I will stand at my watch and station myself on the ramparts; I will look to see what he will say to me, and what answer I am to give to this complaint. Then the LORD replied: "Write down the revelation and make it plain on tablets so that a herald may run with it.”
Every writer has something deep down that motivates and informs each story they pen. My heart’s cry is that my readers would fall passionately in love with God, learn to know His voice, and become addicted to His presence. Along with worship, prayer, and reading God’s word, one of the most effective ways to do this is through journaling, so I want to spend a little time sharing about that subject today. As the scripture above indicates, when God speaks to us, it is important that we put ink to paper and write down these words.
But how can I hear God’s voice? I’m not sure if He’s ever spoken directly to me.
Well, first you must be still and know that He is God as Psalms 46:10 teaches. It is important to pause from the madness of your busy day, to quiet your spinning mind, and to give God your full attention. Take some slow deep breaths, perhaps listen to worship music, read or quote some encouraging scriptures, spend a few moments out in nature. Once you feel calm, focus your thoughts upon God, praise and thank Him, tell Him how much you love Him, meditate upon Him.
I realize the word “meditate” has taken a bad rap in some Christian circles, and not without good reason, but repeatedly throughout scripture we are instructed to meditate upon God and upon His word. Christian meditation should not focus upon self, and it should not be an emptying of self in order to invite some unknown entity into our beings. The point of meditating is to ponder God, to seek His face, to mull over His attributes, His wonder and beauty.
Keep in mind the Hebrew word for “meditate,” which is “hagah,” can also be translated as “imagine.” Somehow that fact escaped me for nearly thirty years. In my husband’s Arabic translation of the Bible the word “imagine” is almost always used in place of “meditate.” Readers and writers have great imaginations, so engage yours in your relationship with God. Picture yourself meeting with Jesus in a favorite place. Walk together hand in hand with your Savior. Cuddle up in the lap of your Heavenly Daddy. Look deep into His loving eyes.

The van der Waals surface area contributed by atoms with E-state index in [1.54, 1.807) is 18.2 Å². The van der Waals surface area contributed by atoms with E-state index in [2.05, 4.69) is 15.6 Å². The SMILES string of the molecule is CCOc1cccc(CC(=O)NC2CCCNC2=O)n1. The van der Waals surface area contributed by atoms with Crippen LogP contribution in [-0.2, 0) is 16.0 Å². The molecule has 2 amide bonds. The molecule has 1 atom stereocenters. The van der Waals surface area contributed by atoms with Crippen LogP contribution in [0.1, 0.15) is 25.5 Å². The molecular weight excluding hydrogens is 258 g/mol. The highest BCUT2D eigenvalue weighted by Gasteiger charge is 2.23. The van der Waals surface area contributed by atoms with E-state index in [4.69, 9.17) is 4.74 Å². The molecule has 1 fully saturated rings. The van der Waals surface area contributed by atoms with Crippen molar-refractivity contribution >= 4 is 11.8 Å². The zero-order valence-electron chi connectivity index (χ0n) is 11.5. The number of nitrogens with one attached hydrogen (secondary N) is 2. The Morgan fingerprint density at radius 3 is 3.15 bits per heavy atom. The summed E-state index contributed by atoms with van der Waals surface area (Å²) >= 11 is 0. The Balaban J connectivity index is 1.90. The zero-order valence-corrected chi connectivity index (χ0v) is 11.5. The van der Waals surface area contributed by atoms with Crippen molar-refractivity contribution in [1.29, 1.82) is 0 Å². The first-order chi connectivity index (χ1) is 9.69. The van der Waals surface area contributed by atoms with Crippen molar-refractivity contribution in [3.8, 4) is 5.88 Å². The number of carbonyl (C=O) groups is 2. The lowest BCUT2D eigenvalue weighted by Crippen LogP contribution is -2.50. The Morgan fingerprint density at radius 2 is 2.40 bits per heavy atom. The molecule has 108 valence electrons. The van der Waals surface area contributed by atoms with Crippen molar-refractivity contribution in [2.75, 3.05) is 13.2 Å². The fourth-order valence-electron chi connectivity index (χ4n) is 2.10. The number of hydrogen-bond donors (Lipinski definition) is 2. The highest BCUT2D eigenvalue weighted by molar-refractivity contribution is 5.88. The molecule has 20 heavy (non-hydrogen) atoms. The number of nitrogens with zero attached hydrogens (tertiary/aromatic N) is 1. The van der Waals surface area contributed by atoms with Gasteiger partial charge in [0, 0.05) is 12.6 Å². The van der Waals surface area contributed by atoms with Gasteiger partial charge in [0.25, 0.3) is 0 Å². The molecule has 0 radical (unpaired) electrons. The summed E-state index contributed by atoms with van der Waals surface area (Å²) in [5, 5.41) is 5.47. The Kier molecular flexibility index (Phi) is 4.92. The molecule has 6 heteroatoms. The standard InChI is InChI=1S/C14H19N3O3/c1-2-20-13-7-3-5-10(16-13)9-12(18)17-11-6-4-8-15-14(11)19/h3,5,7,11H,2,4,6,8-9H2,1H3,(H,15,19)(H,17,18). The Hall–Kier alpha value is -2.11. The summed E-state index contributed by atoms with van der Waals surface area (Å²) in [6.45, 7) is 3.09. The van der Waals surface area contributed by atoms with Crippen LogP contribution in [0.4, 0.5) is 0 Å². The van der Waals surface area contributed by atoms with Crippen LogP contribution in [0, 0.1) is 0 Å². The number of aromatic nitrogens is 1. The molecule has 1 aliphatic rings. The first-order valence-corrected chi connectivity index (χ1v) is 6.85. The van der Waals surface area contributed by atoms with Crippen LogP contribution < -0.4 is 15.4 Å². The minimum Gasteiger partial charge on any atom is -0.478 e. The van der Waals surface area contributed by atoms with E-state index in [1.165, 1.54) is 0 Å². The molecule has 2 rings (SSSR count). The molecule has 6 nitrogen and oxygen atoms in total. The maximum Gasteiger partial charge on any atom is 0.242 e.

Next, take time to listen. God most often speaks to us in a still small voice that comes to our hearts through a spontaneous flow of thoughts, visions, and impressions. John 7:38 refers to streams of living water flowing out of us. As you meet with God allow Him to speak to you, ask Him questions, wait and listen for His answers. Don’t be afraid. Let it flow. God loves you. He desires an intimate personal relationship with you. He longs to talk with you.
Our natural tendency is to stop the flow of God’s voice by questioning, doubting, and analyzing. That’s where journaling comes into play. By writing down our conversations with God, we can allow those thoughts, visions, and impressions to flow freely onto the paper. Through the journaling process we can choose to believe we are receiving from God with a simple childlike faith.
Then, at a later time we can go back and test what we have written. All words from God should line up with God’s holy word, the Bible. If we have a spiritual advisor or mentor, we can take our journals to them for further counsel and discernment as well. By recording the words God speaks to us, we can share them with others and reflect upon them for years to come. We can go back at a later date and see that God has indeed accomplished His word in our lives.
God has many ways of speaking to us, but journaling is one very effective method to learn to hear God’s still small voice. There is nothing that ministers, brings healing, joy, peace, and true faith like receiving a personal and specific word from our creator Himself. And for those of us who are writers, just imagine the impact this practice could have upon our craft.
How do you hear from God?